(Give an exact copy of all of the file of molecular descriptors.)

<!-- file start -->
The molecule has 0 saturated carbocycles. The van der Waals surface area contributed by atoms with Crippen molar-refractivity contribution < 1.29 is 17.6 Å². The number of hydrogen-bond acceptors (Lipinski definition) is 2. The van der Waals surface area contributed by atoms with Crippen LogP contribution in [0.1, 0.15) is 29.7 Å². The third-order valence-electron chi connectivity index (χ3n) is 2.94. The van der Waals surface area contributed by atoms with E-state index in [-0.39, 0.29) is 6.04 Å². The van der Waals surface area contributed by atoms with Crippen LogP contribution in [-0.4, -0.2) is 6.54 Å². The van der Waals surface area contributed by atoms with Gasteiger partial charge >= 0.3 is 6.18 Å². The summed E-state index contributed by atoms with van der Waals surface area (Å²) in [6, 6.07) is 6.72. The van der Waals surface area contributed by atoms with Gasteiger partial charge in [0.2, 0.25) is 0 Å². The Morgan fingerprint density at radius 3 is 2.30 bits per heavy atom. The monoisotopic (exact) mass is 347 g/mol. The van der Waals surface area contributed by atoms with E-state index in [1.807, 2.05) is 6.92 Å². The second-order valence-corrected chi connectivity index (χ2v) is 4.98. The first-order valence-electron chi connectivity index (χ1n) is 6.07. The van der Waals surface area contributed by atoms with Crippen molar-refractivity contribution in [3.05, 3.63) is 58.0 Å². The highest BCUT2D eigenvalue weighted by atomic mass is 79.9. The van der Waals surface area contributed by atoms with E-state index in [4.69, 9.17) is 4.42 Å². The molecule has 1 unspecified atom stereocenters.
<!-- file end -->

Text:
The molecule has 0 saturated carbocycles. The van der Waals surface area contributed by atoms with Crippen molar-refractivity contribution < 1.29 is 17.6 Å². The number of hydrogen-bond acceptors (Lipinski definition) is 2. The van der Waals surface area contributed by atoms with Crippen LogP contribution in [0.1, 0.15) is 29.7 Å². The third-order valence-electron chi connectivity index (χ3n) is 2.94. The van der Waals surface area contributed by atoms with E-state index in [-0.39, 0.29) is 6.04 Å². The van der Waals surface area contributed by atoms with Crippen LogP contribution in [-0.4, -0.2) is 6.54 Å². The van der Waals surface area contributed by atoms with Gasteiger partial charge >= 0.3 is 6.18 Å². The summed E-state index contributed by atoms with van der Waals surface area (Å²) in [6, 6.07) is 6.72. The van der Waals surface area contributed by atoms with Gasteiger partial charge in [0.2, 0.25) is 0 Å². The Morgan fingerprint density at radius 3 is 2.30 bits per heavy atom. The monoisotopic (exact) mass is 347 g/mol. The van der Waals surface area contributed by atoms with E-state index in [1.807, 2.05) is 6.92 Å². The second-order valence-corrected chi connectivity index (χ2v) is 4.98. The first-order valence-electron chi connectivity index (χ1n) is 6.07. The van der Waals surface area contributed by atoms with Crippen molar-refractivity contribution in [3.05, 3.63) is 58.0 Å². The highest BCUT2D eigenvalue weighted by atomic mass is 79.9. The van der Waals surface area contributed by atoms with E-state index in [4.69, 9.17) is 4.42 Å². The molecule has 1 unspecified atom stereocenters.